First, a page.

Very recently, she was in the hospital and had a CAT scan done which showed a cavitating lung lesion and lymph nodes in the mediastinum and, also, several bony lesions on the CAT scan. So, then I went ahead and ordered a PET scan, and then the PET scan showed nothing in the bone and showed the lymph nodes in the lungs with a high-level lymph node, so stage II disease. Then, I went back and looked at her genetic testing, so the PTCH1 stands for something called Gorlin syndrome. With Gorlin syndrome, it's very common to get benign bone lesions and basal cell. It was a very interesting case at our tumor board when we were reviewing the CAT scans and the PET scans. This one syndrome really helped us not to worry too much about the bone lesions and explained all the CT findings. Though, it was kind of something sitting in the background which came into the forefront once we got the diagnosis of lung cancer. Otherwise, I'm not sure I would have looked it up that way.
Timothy J. Pluard, MD:I think you're highlighting what a real challenge it is to get so much information that we may not be frankly wanting to get at that point. We're not looking for that, you weren't looking for that, but you came back.
There was a study done, it's probably 5 years ago now, and I don't remember the details of the study per se, but I do remember Jack West [MD] who was at Swedish at the time, now I think he's at City of Hope, but he wrote an editorial about how we had failed miserably in lung cancer because only 50% of patients had received targeted agents for the mutations that were detected. So, half the information that was being generated that could guide treatment decisions wasn't being utilized. I think that remains a big challenge and I think that challenge increases as the amount of information we get increases as well.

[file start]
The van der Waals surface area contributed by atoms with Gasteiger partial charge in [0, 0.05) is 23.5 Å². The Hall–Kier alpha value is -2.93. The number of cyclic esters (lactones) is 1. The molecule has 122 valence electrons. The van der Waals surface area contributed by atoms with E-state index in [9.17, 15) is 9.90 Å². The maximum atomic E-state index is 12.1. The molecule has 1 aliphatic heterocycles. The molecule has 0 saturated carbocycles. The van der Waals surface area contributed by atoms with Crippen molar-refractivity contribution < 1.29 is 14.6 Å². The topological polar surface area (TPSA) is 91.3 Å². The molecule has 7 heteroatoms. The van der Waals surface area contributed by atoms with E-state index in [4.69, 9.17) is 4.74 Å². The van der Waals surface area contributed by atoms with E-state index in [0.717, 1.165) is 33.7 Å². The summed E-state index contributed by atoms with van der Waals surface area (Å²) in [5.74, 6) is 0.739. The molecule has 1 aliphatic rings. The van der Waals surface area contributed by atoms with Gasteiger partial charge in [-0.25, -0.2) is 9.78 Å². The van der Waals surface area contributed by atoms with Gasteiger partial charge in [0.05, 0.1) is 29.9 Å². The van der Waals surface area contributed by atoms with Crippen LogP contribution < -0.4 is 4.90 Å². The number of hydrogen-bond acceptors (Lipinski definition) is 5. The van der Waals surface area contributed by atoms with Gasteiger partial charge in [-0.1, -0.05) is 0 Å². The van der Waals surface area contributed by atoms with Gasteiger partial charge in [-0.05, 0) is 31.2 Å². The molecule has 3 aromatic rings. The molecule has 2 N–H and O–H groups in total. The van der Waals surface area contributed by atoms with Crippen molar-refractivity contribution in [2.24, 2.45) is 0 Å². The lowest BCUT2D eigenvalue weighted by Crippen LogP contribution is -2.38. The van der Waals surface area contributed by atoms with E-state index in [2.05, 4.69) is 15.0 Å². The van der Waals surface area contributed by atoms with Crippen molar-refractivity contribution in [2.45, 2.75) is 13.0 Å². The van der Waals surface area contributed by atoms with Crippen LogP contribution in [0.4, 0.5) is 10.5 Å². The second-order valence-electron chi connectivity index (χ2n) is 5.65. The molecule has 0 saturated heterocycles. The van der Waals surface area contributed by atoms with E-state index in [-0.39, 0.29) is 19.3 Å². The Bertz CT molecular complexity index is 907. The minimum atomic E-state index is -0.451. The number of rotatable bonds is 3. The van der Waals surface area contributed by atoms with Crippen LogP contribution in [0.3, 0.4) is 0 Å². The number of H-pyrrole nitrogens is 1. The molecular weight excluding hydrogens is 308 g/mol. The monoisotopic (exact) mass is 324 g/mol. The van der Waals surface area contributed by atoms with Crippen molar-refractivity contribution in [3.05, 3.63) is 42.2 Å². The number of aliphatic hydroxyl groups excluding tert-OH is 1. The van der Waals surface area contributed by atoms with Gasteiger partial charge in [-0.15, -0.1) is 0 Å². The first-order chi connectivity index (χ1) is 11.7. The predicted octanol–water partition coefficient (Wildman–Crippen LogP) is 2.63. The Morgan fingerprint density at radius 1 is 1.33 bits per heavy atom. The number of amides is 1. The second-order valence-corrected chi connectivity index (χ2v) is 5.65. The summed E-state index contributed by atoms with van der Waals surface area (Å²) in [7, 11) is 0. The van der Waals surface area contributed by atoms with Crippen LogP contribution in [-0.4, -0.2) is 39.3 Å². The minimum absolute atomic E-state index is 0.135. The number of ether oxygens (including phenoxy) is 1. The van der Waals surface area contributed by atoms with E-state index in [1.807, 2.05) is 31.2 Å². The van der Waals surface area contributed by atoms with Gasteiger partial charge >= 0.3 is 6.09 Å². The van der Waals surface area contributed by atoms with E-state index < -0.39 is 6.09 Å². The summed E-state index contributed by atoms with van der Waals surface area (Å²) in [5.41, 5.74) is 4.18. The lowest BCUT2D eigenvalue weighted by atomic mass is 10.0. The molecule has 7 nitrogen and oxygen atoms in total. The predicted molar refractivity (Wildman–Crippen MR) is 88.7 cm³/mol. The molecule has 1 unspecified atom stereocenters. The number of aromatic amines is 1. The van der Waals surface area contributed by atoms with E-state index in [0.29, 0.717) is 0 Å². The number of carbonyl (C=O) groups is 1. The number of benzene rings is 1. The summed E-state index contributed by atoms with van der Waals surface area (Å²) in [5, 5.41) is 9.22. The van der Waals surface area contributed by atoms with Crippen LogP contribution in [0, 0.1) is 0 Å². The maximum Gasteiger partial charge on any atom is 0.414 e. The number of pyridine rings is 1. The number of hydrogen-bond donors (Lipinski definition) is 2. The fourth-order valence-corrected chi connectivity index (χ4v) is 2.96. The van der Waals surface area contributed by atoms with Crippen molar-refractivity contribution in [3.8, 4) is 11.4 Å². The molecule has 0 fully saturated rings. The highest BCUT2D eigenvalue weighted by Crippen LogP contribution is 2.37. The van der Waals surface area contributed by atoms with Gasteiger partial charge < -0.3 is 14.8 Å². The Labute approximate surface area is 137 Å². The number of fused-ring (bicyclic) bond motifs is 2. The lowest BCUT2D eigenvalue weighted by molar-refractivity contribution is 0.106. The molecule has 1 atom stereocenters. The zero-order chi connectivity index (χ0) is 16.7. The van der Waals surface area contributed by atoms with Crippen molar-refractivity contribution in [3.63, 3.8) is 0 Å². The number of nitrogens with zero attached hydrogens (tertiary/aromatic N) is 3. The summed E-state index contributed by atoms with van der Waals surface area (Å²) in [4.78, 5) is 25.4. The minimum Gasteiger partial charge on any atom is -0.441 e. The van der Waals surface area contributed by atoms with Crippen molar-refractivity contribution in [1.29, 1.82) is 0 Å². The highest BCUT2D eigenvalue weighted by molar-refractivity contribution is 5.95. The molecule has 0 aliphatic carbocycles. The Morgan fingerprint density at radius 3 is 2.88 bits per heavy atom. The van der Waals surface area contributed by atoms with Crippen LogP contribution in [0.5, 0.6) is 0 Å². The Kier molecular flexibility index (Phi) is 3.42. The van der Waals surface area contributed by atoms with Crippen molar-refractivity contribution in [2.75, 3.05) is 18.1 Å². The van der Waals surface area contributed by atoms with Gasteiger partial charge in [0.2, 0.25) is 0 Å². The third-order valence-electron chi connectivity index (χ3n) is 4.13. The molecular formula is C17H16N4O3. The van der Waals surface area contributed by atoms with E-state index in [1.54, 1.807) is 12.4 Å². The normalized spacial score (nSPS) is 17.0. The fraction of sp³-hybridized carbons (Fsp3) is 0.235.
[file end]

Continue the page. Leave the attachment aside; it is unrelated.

Ryan Haumschild, PharmD, MS, MBA: Our pharmacists are very involved in institutional tumor boards. We actually call them disease-state working groups. Within that, we've got to bring forward data. We've got to look through emerging biomarkers as well as emerging treatments and make sure that we're prepared to start that patient on treatment on time. That means that as therapies are getting approved, the pharmacists are recognizing what genomic panel needs to be included, and how early should we sequence this precision medicine panel so that we can pick the subsequent treatment. When we're at tumor boards, pharmacists get feedback.
Well, what about leveraging this phase 2 trial data or this basket trial data? Or, have we looked at this unique target for a patient population such as Lynch syndrome and pancreatic cancer? I think asking lots of questions is the role that pharmacists play. On top of that education, they also bring forward precision medicine into the treatment algorithms. So, when we have our tumor boards or disease-state working groups, they're bringing forward the companion diagnostics with the treatment and making sure that's built out correctly. They also make sure we have that genomic result prior to initiating treatment for the small molecule agents that are targeted. So, they play a huge role, and they're a huge part of the care team.
Transcript edited for clarity.